John Braxton isn’t your average centenarian.
The Roxboro man will turn 100 on Sunday – Father’s Day – and he plans to celebrate with a party.
The loquacious story teller sat in his living room recently and recalled his youth – a youth tempered by the Great Depression.
Work was hard to find in the Georgia town where he grew up.
As a child, he learned the carpentry trade from his father and those skills paid off as he followed the trail of work, first to Florida and later to North Carolina.
It was in the Tar Heel state where Braxton’s fortunes finally started to turn.
He fell in with a company building houses in a hot real estate market in Wilmington and he started getting steady work.
He met a girl – Rachel Johnston, from Yanceyville – and struck up a romance, though he would tell you he didn’t pull his share of the work in the early part of that relationship.
“She started writing me these letters,” Braxton said of his wife, who passed away in 2014. Asked if he wrote back, he was resolute. “Naw. I didn’t write her any letters,” Braxton said.
Still, he was smitten and so was she. He borrowed his father’s car and drove from Wilmington to Yanceyville for a weekend visit and determined he was going to ask her to marry him. “She said, ‘I’m not the one you need to ask,’” Braxton remembered. As he was preparing to return home that Sunday, she asked him if he had forgotten something. He looked back at the front porch where he saw her entire family watching them. He returned to the porch, asked her father for his daughter’s hand in marriage.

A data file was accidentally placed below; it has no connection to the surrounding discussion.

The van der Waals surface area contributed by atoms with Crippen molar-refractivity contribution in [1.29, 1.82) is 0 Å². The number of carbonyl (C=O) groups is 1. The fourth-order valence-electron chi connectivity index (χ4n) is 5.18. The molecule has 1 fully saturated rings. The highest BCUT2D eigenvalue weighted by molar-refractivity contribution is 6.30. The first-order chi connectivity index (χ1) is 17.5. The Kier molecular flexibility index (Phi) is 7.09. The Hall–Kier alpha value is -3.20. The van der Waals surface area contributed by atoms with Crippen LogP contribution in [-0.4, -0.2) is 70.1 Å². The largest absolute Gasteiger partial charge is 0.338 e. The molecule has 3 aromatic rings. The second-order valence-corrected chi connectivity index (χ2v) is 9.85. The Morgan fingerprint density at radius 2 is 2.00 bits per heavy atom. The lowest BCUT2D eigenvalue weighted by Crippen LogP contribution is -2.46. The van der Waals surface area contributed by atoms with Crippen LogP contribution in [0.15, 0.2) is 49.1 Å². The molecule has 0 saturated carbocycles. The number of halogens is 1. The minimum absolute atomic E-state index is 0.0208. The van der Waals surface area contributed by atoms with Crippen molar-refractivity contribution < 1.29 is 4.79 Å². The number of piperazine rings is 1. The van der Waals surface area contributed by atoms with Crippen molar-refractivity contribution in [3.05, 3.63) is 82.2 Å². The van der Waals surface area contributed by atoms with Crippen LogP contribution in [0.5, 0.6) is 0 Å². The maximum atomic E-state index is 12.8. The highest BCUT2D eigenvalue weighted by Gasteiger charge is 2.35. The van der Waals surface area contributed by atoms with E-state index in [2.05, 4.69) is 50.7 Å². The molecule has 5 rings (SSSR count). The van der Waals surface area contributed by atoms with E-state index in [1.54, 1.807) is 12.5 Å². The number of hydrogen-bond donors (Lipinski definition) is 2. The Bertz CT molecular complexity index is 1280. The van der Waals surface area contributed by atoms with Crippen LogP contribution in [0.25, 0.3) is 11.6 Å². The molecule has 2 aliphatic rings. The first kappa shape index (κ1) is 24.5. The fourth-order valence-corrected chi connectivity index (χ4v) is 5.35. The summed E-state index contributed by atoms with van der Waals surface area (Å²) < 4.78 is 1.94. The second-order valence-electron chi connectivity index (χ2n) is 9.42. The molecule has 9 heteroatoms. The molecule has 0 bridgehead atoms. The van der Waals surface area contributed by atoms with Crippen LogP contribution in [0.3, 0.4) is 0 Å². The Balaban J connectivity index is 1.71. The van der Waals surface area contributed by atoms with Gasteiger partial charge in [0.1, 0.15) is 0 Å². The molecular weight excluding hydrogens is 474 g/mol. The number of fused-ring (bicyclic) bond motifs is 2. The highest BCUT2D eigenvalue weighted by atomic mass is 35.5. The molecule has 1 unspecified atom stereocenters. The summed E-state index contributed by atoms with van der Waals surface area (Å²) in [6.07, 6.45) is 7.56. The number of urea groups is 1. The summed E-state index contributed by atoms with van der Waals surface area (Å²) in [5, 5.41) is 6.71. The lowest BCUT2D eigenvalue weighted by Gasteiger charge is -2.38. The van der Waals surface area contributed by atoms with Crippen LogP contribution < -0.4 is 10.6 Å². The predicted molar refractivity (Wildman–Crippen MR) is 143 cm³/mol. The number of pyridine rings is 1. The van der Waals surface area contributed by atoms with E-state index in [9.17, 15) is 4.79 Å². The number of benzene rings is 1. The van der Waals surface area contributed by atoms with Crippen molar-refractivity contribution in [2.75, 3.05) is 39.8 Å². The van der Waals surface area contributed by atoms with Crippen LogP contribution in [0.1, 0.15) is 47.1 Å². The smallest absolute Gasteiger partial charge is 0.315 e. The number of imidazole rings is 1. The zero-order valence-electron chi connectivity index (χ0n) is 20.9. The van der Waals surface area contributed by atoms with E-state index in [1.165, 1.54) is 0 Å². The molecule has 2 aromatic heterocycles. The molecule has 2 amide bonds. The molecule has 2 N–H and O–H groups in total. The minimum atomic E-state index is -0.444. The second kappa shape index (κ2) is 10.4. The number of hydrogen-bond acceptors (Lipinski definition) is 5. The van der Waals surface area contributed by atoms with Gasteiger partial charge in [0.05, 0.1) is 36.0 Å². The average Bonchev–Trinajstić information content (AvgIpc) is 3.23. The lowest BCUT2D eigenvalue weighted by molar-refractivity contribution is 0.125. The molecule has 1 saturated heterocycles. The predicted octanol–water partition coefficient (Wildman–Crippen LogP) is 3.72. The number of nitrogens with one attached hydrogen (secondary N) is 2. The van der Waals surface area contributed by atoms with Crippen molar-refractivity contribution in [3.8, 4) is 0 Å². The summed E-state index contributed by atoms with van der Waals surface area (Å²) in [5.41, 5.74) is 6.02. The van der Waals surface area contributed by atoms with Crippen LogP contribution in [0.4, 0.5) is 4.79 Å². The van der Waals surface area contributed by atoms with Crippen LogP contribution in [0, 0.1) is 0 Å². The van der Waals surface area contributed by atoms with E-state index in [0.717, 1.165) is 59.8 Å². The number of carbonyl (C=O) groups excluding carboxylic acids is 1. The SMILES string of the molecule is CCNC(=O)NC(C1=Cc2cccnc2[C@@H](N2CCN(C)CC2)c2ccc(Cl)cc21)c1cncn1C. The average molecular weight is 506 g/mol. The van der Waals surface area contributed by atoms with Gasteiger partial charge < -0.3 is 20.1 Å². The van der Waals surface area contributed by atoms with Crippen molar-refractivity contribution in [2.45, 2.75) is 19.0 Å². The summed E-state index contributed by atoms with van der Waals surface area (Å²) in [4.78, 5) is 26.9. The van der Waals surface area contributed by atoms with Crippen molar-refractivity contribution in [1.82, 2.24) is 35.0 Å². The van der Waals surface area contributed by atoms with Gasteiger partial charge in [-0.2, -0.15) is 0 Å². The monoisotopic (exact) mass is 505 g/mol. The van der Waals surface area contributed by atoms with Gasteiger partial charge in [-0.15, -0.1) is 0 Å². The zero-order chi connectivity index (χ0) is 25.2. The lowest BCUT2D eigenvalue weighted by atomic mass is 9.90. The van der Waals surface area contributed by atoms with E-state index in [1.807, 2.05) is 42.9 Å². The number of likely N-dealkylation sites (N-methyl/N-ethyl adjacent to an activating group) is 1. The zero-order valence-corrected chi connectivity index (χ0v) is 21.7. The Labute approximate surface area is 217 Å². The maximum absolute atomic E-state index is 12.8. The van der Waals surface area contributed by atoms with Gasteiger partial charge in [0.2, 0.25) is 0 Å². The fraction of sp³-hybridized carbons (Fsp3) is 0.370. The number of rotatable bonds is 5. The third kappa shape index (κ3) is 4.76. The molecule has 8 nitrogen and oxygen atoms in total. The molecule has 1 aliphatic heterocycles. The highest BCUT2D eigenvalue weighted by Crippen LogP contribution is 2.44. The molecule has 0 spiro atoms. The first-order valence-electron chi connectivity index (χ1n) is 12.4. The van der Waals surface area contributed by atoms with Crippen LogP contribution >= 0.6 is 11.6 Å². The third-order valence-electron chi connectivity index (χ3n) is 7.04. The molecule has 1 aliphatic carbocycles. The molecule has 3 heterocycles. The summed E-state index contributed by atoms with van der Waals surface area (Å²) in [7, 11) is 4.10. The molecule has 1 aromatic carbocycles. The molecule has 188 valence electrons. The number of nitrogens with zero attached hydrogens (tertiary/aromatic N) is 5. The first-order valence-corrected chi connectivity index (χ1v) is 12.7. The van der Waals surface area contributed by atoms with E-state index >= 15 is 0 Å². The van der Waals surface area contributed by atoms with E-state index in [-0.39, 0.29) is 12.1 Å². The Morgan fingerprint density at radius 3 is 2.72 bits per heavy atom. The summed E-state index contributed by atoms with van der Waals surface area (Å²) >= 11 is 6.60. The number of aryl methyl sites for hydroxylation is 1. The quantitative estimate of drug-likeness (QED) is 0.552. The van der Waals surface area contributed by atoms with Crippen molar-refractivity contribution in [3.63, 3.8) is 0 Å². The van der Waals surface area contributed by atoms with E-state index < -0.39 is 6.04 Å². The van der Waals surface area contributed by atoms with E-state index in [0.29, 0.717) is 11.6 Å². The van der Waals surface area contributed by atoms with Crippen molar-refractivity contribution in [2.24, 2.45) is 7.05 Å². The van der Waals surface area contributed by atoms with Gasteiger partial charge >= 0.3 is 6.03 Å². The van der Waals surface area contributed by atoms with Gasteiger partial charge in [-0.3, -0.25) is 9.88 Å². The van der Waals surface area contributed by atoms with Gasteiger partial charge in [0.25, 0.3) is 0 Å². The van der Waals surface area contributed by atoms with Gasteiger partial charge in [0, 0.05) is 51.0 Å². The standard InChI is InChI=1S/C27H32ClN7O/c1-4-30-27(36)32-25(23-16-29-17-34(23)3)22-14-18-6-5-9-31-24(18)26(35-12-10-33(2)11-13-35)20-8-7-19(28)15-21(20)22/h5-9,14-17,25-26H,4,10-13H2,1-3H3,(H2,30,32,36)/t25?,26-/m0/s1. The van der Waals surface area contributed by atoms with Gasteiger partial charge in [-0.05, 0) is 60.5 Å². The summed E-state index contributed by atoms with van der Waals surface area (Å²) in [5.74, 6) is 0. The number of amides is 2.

Shortly after they were married in 1941, Braxton was drafted into World War II. He regrets the three years he lost to war, but he made the most of it. He earned a reputation within his calvary unit for being able to work with just about any horse that came along.
After the war, he joined Nello Teer in Durham and started building more than just cabinets. He was part of construction crews that built roads up and down the east coast, from Maine to Florida.
“We never crossed the Mississippi River, but we went just about everywhere on this side,” Braxton said.
But in actuality, Braxton did cross the Mississippi with Nello Teer, but his roadbuilding work took him to Guatemala, an experience he says he wouldn’t wish on anybody else. “I’ve never seen anything like that in my life. And I don’t want to,” Braxton said emphatically.
He left Nello Teer to go to work with Wrenn Wilson, where he learned the art and science of installing water and sewer lines.
All that construction experience served him well. When he retired to Moore County, Braxton built his own house. Others saw it and liked and he soon embarked on a mini-career with a business partner. They worked with a real estate agent who, he said, was able to sell the houses before he could finish building them.
“I’ve never seen anything like it, to tell you the truth,” Braxton said.
Braxton remained in Moore County until the death of his daughter who lived there. That’s when he resettled in Person County, near another daughter, Sylvia Allen.
Braxton has two other living daughters, Johnnie Bender, who lives in Williamsburg, and Barbara Baker, who lives in Cary.
His three daughters will host a birthday party for him on Father’s Day and a couple hundred family and friends are expected.
They’ll have a lot to talk about. So, too, will John Braxton.